C-SPAN founder, Gov. Daniels to discuss higher education during public interview
September 4, 2012
C-SPAN founder and executive chairman Brian Lamb, at right, will interview Purdue president-elect Gov. Mitch Daniels at a public event Sept. 27. Lamb interviewed Daniels in about his role as governor and his new book "Keeping the Republic: Saving America by Trusting Americans." This year's interview will focus on higher education issues and how Daniels is preparing for the role of university president. (Purdue University file photo/Mark Simons)
WEST LAFAYETTE, Ind. - C-SPAN founder and executive chairman Brian Lamb will interview Purdue president-elect Gov. Mitch Daniels about higher education issues and preparing for the role of university president at a public event Sept. 27.
"Governor Daniels in Conversation With Brian Lamb" will be at 4:30 p.m. in Stewart Center's Loeb Playhouse on Purdue's campus. Seating for the event will begin at 4 p.m. The discussion, which is free and open to the public, is sponsored by Project Impact, the Brian Lamb School of Communication, the College of Liberal Arts and the Purdue Alumni Association. No backpacks are allowed inside of Loeb Playhouse, and bag check will be available. The event also will be streamed live via webcast. The video stream will be available at mms://video1.itap.purdue.edu/ProjectImpact
"We anticipate a lively and nonpartisan discussion on the important issues facing higher education as well as the governor's reflections as governor and how he is transitioning to university president," said Carolyn Curiel, a clinical professor of communication. Curiel is director of Project Impact, a student-driven, university-wide initiative focused on experiential learning in partnership with C-SPAN at Purdue and in Washington, D.C., and through on-campus forums.
The one-hour interview will include questions from the audience at the end, and audience members will be able to use Twitter to ask questions.
Lamb interviewed Daniels in 2011 to discuss his role as governor and his new book, "Keeping the Republic: Saving America by Trusting Americans."
In June the Purdue Board of Trustees selected Daniels to be the university's 12th president starting in January after his term as governor ends. He is Indiana's 49th governor, and he was elected in 2004 and re-elected in 2008 with the largest number of votes ever recorded by any candidate for public office in state history.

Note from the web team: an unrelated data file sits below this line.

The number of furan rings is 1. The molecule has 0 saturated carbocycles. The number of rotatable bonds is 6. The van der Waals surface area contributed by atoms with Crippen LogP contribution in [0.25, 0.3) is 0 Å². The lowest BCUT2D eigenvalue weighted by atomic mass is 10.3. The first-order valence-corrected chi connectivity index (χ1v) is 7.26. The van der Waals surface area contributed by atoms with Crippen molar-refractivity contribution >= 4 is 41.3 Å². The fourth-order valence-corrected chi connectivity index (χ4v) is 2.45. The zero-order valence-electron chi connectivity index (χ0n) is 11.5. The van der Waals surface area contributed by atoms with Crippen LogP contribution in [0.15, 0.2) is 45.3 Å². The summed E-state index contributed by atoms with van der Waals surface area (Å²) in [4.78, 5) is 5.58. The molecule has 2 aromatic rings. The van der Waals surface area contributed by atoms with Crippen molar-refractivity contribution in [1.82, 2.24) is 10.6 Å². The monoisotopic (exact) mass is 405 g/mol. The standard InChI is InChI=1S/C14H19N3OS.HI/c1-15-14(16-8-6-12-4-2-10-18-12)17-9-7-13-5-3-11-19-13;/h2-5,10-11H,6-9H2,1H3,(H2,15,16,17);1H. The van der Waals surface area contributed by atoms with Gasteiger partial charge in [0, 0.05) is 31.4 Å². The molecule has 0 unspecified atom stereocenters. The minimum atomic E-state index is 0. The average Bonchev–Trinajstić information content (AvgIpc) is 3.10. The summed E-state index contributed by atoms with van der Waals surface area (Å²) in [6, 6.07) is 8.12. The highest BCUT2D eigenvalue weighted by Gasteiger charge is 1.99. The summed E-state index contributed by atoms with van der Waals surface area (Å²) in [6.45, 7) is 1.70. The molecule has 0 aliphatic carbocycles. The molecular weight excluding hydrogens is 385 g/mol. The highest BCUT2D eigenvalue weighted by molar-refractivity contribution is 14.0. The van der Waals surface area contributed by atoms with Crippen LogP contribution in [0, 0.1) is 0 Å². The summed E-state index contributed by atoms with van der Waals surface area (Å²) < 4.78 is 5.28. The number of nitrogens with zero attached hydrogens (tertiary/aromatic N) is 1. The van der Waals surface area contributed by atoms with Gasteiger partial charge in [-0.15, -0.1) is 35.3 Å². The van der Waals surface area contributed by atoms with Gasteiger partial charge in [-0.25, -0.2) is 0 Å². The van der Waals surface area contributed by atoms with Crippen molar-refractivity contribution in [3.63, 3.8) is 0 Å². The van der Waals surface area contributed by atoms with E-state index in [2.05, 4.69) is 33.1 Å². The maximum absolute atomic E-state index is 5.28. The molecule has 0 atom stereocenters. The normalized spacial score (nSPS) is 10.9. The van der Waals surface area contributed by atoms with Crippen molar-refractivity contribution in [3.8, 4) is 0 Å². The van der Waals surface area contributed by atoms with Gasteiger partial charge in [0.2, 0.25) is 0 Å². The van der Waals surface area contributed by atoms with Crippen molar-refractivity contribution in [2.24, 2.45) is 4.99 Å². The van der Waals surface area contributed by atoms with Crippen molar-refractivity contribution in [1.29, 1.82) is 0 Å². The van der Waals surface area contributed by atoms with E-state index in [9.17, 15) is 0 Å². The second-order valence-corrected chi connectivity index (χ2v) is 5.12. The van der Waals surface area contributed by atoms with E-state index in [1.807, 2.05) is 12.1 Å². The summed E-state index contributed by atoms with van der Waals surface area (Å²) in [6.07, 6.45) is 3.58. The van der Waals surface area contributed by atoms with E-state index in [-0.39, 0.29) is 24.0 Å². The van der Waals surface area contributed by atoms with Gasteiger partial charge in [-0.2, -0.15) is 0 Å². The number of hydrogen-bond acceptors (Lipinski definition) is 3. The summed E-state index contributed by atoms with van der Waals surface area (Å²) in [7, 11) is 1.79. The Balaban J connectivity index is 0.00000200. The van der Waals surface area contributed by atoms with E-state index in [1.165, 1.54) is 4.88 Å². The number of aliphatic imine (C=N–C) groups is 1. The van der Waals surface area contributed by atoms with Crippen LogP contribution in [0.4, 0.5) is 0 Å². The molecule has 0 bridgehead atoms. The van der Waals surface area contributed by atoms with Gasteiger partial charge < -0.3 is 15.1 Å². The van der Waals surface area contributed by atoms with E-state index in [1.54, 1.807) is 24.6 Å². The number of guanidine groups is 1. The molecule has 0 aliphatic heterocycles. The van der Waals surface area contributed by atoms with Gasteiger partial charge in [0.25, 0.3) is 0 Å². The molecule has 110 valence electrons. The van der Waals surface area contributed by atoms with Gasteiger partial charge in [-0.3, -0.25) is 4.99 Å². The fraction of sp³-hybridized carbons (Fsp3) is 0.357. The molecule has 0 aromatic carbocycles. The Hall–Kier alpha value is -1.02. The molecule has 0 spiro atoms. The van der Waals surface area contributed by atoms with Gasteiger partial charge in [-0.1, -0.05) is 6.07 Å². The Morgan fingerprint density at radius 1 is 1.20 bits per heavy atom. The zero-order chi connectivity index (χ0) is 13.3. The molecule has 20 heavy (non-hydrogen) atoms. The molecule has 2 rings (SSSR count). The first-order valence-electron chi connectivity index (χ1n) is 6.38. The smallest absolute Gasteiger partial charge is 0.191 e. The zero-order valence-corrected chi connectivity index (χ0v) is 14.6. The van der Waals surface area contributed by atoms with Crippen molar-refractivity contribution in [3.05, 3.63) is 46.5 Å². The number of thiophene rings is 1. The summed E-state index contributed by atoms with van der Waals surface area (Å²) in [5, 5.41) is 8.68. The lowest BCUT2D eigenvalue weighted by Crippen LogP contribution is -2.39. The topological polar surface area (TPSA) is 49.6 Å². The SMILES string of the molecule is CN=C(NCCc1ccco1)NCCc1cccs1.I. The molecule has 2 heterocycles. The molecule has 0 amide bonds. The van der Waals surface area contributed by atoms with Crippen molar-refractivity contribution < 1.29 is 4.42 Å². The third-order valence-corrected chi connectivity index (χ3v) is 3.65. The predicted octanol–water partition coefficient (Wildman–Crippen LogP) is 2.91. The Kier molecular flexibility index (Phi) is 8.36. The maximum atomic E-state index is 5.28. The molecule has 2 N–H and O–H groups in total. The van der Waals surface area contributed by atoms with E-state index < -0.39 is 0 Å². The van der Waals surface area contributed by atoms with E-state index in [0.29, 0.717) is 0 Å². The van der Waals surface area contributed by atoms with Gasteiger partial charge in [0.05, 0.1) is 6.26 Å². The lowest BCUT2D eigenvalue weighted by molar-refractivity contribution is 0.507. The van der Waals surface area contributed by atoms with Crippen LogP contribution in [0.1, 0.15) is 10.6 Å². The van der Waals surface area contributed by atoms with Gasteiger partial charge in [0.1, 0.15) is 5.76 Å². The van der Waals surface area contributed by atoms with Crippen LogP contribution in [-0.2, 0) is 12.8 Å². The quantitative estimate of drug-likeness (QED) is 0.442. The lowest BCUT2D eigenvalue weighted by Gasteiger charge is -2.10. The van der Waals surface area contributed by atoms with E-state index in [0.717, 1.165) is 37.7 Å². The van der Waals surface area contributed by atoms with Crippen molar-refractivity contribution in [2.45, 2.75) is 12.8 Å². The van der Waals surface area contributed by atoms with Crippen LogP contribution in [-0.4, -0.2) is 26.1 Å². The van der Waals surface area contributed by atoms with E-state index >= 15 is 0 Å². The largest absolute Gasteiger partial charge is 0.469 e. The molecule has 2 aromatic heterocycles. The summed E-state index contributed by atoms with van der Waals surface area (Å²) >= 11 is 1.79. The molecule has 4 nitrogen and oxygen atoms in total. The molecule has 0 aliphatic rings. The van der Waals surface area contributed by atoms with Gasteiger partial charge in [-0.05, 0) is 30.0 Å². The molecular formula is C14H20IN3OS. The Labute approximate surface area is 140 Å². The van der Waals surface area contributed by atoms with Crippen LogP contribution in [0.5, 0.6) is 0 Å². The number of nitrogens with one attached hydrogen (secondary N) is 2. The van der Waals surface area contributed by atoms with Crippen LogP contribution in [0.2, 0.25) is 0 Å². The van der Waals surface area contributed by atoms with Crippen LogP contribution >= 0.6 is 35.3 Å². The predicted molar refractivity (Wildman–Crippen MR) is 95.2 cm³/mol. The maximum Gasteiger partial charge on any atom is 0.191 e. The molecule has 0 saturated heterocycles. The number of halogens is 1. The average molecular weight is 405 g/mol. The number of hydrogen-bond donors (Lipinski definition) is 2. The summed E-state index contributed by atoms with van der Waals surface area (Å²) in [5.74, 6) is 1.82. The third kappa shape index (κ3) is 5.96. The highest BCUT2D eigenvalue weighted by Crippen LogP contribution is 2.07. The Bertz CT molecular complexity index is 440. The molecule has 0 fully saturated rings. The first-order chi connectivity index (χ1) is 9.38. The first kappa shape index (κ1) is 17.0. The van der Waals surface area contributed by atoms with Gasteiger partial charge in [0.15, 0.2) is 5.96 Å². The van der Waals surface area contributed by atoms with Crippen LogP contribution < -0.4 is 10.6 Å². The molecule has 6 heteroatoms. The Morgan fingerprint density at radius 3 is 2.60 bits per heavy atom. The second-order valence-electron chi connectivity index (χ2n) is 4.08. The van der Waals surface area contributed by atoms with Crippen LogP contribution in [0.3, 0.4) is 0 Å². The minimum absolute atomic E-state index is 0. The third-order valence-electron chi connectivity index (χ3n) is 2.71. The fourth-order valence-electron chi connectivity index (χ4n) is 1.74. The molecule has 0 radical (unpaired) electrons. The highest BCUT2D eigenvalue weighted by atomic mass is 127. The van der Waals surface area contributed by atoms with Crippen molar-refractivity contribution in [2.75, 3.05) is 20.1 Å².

Daniels has held a variety of top-level positions in business and politics. He worked 11 years at Eli Lilly and Co., where he was as president of the company's North American Pharmaceutical Operations. Previously, he was CEO of the Hudson Institute, then a contract research organization known for its analyses of the central role of technology in human progress, among other issues. He also served as an adviser to President Ronald Reagan, director of the Office of Management and Budget for President George W. Bush, and chief of staff for Indiana Sen. Richard Lugar. Daniels was widely viewed in 2011 as a possible candidate for the U.S. presidency before choosing not to run. He also is the author of a second book, "Notes from the Road," a chronicle of his Indiana travels as a first-time political candidate.
In 2011 Purdue named its School of Communication after Brian Lamb, who founded C-SPAN - Cable-Satellite Public Affairs Network - in 1977. The network's initial telecasts of the U.S. House of Representatives commenced in 1979, and today there are three C-SPAN networks offering around-the-clock coverage of the political process. Lamb stepped down this past year as CEO of C-SPAN.
Purdue also is home of the C-SPAN Archives, which records, indexes and archives C-SPAN programming. Established in 1987 for historical, educational and research uses, the archives is located at the Purdue Research Park and operated and funded by C-SPAN. All programs are digital and can be viewed for free at http://www.c-spanvideo.org/videoLibrary/
Last year, Project Impact hosted a variety of audience-interactive forums that featured national journalists, historians, issues analysts and social media executives. The series, "2012: It's Not Just Politics, It's Our Future," will continue this semester.
The Brian Lamb School of Communication is home to 974 undergraduate majors, 120 graduate students and 34 full-time faculty members. The six areas of graduate study and research are health communication; interpersonal communication; media, technology and society; organizational communication; public relations/issue management; and rhetorical studies.
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